Session Type: Poster Session (Monday)
Session Time: 9:00AM-11:00AM
Background/Purpose: Systemic lupus erythematosus (SLE) is a significant risk factor for coronary atherosclerosis, independent of the classic risk factors. Previous studies have found poor acute outcomes in regard to in-hospital mortality and prolonged hospitalizations in SLE patients with acute myocardial infarction. This study aims to examine long term adverse events in lupus patients who have a first time acute coronary syndrome (ACS). We hypothesize that SLE patients with ACS are more likely than age and gender-matched controls to have worse outcomes.
Methods: This is a retrospective study conducted within time frame of 2007-2019 that involved adults above the age of 18. The study comprised of two groups including SLE and non SLE group with 60 patients in each. SLE group consisted of patients diagnosed with SLE who experienced a first time ACS. A second group (non SLE) comprised of randomly selected age, ethnicity, and gender-matched patients with ACS who have no history of SLE. A multivariate analyses was performed to adjust for the confounders. Primary outcome included major adverse clinical events (MACE), including 30-day readmit, 30-day CV readmit, CVA, CHF admission, ACS readmit, and CV death. Secondary outcomes evaluated included LV dysfunction, STEMI, and multivessel CAD.
Results: Our results indicated that on average, the SLE patients develop ACS 5.5 years earlier than non SLE patients. There is evidence of more single vessel and more nonobstructive disease in the SLE patients (77% vs 47%, p=0.0003). SLE patients have more STEMI (35% vs 11%, p = 0.002) and less unstable angina (11% vs 42%, p = 0.0001). For MACE, 30-day readmission, 30-day CV readmission, and CV death was more frequent although not statistically significant in patients with SLE. These findings may be statistically significant with bigger sample size that would increase the power of the study or an increased time frame of the study as MACE events of stroke or cardiovascular death may take longer to manifest. Based on propensity score balanced weights, SLE patients have worse LV systolic function and they have less rebound in LVEF during follow up (p value < 0.001).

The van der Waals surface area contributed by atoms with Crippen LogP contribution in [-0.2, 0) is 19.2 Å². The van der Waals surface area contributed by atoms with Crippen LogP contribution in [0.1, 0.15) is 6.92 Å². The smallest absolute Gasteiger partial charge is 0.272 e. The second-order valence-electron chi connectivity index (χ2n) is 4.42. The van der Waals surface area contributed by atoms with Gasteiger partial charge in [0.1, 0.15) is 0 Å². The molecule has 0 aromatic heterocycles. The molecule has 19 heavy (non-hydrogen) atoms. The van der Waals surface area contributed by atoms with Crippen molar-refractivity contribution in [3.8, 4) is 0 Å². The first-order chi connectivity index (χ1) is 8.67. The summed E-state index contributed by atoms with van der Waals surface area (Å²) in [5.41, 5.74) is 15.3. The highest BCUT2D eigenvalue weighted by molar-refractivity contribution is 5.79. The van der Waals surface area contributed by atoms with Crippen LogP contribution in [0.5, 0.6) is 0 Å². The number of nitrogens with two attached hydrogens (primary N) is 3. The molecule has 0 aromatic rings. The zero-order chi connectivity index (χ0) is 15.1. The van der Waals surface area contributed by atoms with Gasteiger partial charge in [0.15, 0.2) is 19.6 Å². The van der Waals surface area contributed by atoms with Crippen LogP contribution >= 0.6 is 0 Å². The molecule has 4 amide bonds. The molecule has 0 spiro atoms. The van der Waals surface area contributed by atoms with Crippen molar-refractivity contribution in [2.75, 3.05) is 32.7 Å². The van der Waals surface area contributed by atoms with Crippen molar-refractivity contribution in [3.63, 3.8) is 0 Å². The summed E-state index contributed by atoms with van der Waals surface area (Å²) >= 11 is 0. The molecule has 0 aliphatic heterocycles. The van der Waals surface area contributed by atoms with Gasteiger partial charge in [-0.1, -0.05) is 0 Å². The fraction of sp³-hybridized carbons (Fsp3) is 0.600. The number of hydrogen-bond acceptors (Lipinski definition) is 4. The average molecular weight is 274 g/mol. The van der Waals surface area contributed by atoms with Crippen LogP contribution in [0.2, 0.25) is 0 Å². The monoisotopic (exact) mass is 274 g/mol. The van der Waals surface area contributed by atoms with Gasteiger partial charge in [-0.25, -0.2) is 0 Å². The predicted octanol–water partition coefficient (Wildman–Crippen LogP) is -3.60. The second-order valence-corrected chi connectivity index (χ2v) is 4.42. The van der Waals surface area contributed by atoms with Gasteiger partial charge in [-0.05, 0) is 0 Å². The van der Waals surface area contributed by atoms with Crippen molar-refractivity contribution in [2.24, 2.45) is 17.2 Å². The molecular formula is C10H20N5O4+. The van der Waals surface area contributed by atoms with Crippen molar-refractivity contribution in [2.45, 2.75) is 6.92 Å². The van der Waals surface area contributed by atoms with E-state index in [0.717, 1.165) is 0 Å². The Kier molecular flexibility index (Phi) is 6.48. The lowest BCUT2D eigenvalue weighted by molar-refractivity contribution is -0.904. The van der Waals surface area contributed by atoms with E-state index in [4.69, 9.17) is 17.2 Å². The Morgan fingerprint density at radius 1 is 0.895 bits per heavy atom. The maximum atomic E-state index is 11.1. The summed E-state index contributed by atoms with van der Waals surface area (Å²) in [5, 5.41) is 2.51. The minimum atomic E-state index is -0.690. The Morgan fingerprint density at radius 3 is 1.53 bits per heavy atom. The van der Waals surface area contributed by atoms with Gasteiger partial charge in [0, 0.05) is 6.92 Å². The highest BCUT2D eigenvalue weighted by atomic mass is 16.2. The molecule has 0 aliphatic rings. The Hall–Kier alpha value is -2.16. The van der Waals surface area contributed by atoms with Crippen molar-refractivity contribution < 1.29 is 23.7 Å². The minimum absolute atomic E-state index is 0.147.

Conclusion: Based on the results of our study, we conclude that SLE patients develop ACS much earlier than their age, gender, and ethnicity matched non SLE cohort. SLE group has less severe CAD lesions (shown by 1 vessel disease) but more acute events, manifested by STEMI. Inflammatory mediators likely contribute to plaque instability that lead to rupture, thrombosis, and vessel occlusion. Identification of risk factors in SLE patients may enable early and aggressive intervention and risk factor modification. The results of this study show that SLE as an atherogenic risk factor results in worse long-term outcomes for patients with ACS as compared to non-SLE patients including early onset of disease, worse LV function as well as worse 30 day CV readmit. Further directions of this study can implore into whether tighter control of inflammation will reduce the risks of acute ACS events in patients with SLE.
To cite this abstract in AMA style:Singh P. Assessing Long-term Poor Outcomes in Systemic Lupus Erythematosus Patients with Acute Coronary Syndromes [abstract]. Arthritis Rheumatol. 2019; 71 (suppl 10). https://acrabstracts.org/abstract/assessing-long-term-poor-outcomes-in-systemic-lupus-erythematosus-patients-with-acute-coronary-syndromes/. Accessed December 5, 2020.
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